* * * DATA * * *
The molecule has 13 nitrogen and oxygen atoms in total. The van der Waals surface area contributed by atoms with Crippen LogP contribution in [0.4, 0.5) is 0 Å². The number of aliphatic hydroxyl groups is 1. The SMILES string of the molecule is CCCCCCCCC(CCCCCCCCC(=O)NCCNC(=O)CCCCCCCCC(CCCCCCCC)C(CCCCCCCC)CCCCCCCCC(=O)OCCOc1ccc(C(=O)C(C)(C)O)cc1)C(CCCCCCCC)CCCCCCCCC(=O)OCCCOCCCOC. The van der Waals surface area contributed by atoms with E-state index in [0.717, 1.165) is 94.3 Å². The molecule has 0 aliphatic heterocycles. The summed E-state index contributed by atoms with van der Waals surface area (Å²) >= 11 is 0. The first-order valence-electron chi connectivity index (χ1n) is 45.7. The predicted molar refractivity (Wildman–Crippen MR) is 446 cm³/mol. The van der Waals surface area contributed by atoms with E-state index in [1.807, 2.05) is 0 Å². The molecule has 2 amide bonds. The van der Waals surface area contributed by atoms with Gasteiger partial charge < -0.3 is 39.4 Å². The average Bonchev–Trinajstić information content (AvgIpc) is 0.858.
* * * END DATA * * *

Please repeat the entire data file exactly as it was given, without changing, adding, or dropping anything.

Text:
The molecule has 13 nitrogen and oxygen atoms in total. The van der Waals surface area contributed by atoms with Crippen LogP contribution in [0.4, 0.5) is 0 Å². The number of aliphatic hydroxyl groups is 1. The SMILES string of the molecule is CCCCCCCCC(CCCCCCCCC(=O)NCCNC(=O)CCCCCCCCC(CCCCCCCC)C(CCCCCCCC)CCCCCCCCC(=O)OCCOc1ccc(C(=O)C(C)(C)O)cc1)C(CCCCCCCC)CCCCCCCCC(=O)OCCCOCCCOC. The van der Waals surface area contributed by atoms with E-state index in [0.717, 1.165) is 94.3 Å². The molecule has 0 aliphatic heterocycles. The summed E-state index contributed by atoms with van der Waals surface area (Å²) >= 11 is 0. The first-order valence-electron chi connectivity index (χ1n) is 45.7. The predicted molar refractivity (Wildman–Crippen MR) is 446 cm³/mol. The van der Waals surface area contributed by atoms with E-state index in [1.807, 2.05) is 0 Å². The molecule has 2 amide bonds. The van der Waals surface area contributed by atoms with Gasteiger partial charge < -0.3 is 39.4 Å². The average Bonchev–Trinajstić information content (AvgIpc) is 0.858.